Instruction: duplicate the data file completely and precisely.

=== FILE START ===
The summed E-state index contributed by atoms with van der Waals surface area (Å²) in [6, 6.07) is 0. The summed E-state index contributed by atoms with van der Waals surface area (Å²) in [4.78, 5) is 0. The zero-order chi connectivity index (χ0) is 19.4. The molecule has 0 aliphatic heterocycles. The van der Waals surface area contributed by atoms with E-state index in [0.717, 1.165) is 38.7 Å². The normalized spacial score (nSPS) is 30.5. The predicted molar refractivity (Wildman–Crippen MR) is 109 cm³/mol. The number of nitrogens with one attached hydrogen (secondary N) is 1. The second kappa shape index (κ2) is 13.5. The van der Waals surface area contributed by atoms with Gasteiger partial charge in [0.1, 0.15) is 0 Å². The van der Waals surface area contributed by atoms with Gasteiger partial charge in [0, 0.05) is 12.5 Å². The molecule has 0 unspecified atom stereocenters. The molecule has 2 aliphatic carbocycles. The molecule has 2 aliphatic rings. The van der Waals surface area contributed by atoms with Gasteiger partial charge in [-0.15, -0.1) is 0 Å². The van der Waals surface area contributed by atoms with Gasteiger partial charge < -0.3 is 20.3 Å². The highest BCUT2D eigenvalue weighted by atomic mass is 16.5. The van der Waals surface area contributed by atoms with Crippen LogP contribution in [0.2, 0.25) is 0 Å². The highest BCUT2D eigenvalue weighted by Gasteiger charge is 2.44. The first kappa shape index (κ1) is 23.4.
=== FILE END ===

The summed E-state index contributed by atoms with van der Waals surface area (Å²) in [6, 6.07) is 0. The summed E-state index contributed by atoms with van der Waals surface area (Å²) in [4.78, 5) is 0. The zero-order chi connectivity index (χ0) is 19.4. The molecule has 0 aliphatic heterocycles. The van der Waals surface area contributed by atoms with E-state index in [0.717, 1.165) is 38.7 Å². The normalized spacial score (nSPS) is 30.5. The predicted molar refractivity (Wildman–Crippen MR) is 109 cm³/mol. The number of nitrogens with one attached hydrogen (secondary N) is 1. The second kappa shape index (κ2) is 13.5. The van der Waals surface area contributed by atoms with Gasteiger partial charge in [0.1, 0.15) is 0 Å². The van der Waals surface area contributed by atoms with Gasteiger partial charge in [0, 0.05) is 12.5 Å². The molecule has 0 unspecified atom stereocenters. The molecule has 2 aliphatic carbocycles. The molecule has 2 aliphatic rings. The van der Waals surface area contributed by atoms with Gasteiger partial charge in [-0.15, -0.1) is 0 Å². The van der Waals surface area contributed by atoms with Gasteiger partial charge < -0.3 is 20.3 Å². The highest BCUT2D eigenvalue weighted by atomic mass is 16.5. The van der Waals surface area contributed by atoms with Crippen LogP contribution in [0.2, 0.25) is 0 Å². The highest BCUT2D eigenvalue weighted by Gasteiger charge is 2.44. The first kappa shape index (κ1) is 23.4.